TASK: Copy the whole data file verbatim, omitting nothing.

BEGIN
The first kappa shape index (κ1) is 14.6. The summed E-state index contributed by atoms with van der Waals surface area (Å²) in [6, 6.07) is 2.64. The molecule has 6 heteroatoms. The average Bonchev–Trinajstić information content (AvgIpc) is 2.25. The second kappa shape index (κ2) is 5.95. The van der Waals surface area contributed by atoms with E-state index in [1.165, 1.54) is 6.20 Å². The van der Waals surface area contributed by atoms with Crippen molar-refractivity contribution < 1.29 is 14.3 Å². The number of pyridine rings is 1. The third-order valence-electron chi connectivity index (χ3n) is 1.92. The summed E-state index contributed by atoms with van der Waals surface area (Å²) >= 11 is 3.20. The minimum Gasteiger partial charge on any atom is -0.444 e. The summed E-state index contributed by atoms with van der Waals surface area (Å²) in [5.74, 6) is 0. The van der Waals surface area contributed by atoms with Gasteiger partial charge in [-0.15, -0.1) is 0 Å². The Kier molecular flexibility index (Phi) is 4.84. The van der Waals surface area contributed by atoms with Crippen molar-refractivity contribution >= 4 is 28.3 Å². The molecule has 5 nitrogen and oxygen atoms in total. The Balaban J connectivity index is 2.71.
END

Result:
The first kappa shape index (κ1) is 14.6. The summed E-state index contributed by atoms with van der Waals surface area (Å²) in [6, 6.07) is 2.64. The molecule has 6 heteroatoms. The average Bonchev–Trinajstić information content (AvgIpc) is 2.25. The second kappa shape index (κ2) is 5.95. The van der Waals surface area contributed by atoms with E-state index in [1.165, 1.54) is 6.20 Å². The van der Waals surface area contributed by atoms with Crippen molar-refractivity contribution < 1.29 is 14.3 Å². The number of pyridine rings is 1. The third-order valence-electron chi connectivity index (χ3n) is 1.92. The summed E-state index contributed by atoms with van der Waals surface area (Å²) >= 11 is 3.20. The minimum Gasteiger partial charge on any atom is -0.444 e. The summed E-state index contributed by atoms with van der Waals surface area (Å²) in [5.74, 6) is 0. The van der Waals surface area contributed by atoms with Gasteiger partial charge in [-0.15, -0.1) is 0 Å². The Kier molecular flexibility index (Phi) is 4.84. The van der Waals surface area contributed by atoms with Crippen molar-refractivity contribution >= 4 is 28.3 Å². The molecule has 5 nitrogen and oxygen atoms in total. The Balaban J connectivity index is 2.71.